Who is Warren Jeffs and where is the Keep Sweet subject now?
Everything you need to know about Warren Jeffs as Keep Sweet: Pray and Obey comes to Netflix.
Netflix is looking into the crimes of Warren Jeffs in new docuseries Keep Sweet: Pray and Obey.
Arriving on the streaming site today (Wednesday 8th June), the documentary will explore the Texas-based polygamous Mormon sect led by Jeffs, the Fundamentalist Church of Jesus Christ of Latter-Day Saints.
Using unseen archive footage, it will show what life was like inside the group, and the rise and fall of Jeffs, who was eventually sentenced for child sex abuse.
So, where is Jeffs now?
Here is everything you need to know as the doc airs on Netflix.
Who is Warren Jeffs?
Warren Steed Jeffs is the President of the Fundamentalist Church of Jesus Christ of Latter-Day Saints (FLDS Church), which is a polygamous denomination and has been branded a cult.
Jeffs - who was once placed on the FBI's Ten Most Wanted List for his flight from charges that he had arranged illegal marriages between his adult male followers and underage girls in Utah - took control of a brand of the FLDS church, calling himself the "president and prophet".
During his leadership here, Jeffs had 78 wives at the same time under the sect's rules. Only 54 of these wives were over the age of 17.
Some of the survivors speaking in the documentary married Jeffs when they were just 14 years old.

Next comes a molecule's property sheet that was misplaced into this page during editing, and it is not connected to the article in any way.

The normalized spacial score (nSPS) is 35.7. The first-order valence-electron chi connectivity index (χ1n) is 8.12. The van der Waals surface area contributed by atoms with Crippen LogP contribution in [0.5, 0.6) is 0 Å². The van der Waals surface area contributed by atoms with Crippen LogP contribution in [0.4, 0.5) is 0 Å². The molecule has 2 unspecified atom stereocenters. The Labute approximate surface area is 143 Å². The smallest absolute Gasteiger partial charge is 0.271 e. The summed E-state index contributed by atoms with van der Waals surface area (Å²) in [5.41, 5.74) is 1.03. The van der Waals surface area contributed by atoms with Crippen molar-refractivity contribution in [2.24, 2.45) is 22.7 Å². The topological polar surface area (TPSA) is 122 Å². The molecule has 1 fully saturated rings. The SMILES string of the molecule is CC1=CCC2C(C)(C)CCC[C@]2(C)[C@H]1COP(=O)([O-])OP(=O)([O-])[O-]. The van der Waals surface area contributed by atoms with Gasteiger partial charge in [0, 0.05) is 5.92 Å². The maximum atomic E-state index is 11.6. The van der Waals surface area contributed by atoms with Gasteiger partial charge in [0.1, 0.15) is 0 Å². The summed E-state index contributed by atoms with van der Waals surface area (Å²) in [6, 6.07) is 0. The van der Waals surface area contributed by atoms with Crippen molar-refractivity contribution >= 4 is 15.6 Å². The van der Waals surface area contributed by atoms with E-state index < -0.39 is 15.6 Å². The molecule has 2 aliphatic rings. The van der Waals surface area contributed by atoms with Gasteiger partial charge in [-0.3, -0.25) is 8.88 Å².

In 2011, he was convicted of two felony counts of child sexual assault for sex with a 15-year-old he had married and aggravated sexual assault against a child who he married at age 12. He was sentenced to life in prison plus 20 years and fined $10,000.
Where is Warren Jeffs now?
As of 2022, Jeffs was housed in Palestine, Texas’ Louis C Powledge Unit.
His earliest parole eligibility date is 22nd July, 2038. Jeffs will be 82 when becomes eligible for parole.
In the 2018 A&E docuseries Warren Jeffs: Prophet of Evil, one of his oldest daughters, Rachel Jeffs, and authorities alleged that he was still in full control of the FLDS from prison.
“We have evidence he continues to direct day-to-day operations of the church, including things like excommunicating individuals and directing what women should be placed with what caretakers,” Sean Keveney, an attorney for the US Department of Justice, revealed at the time.
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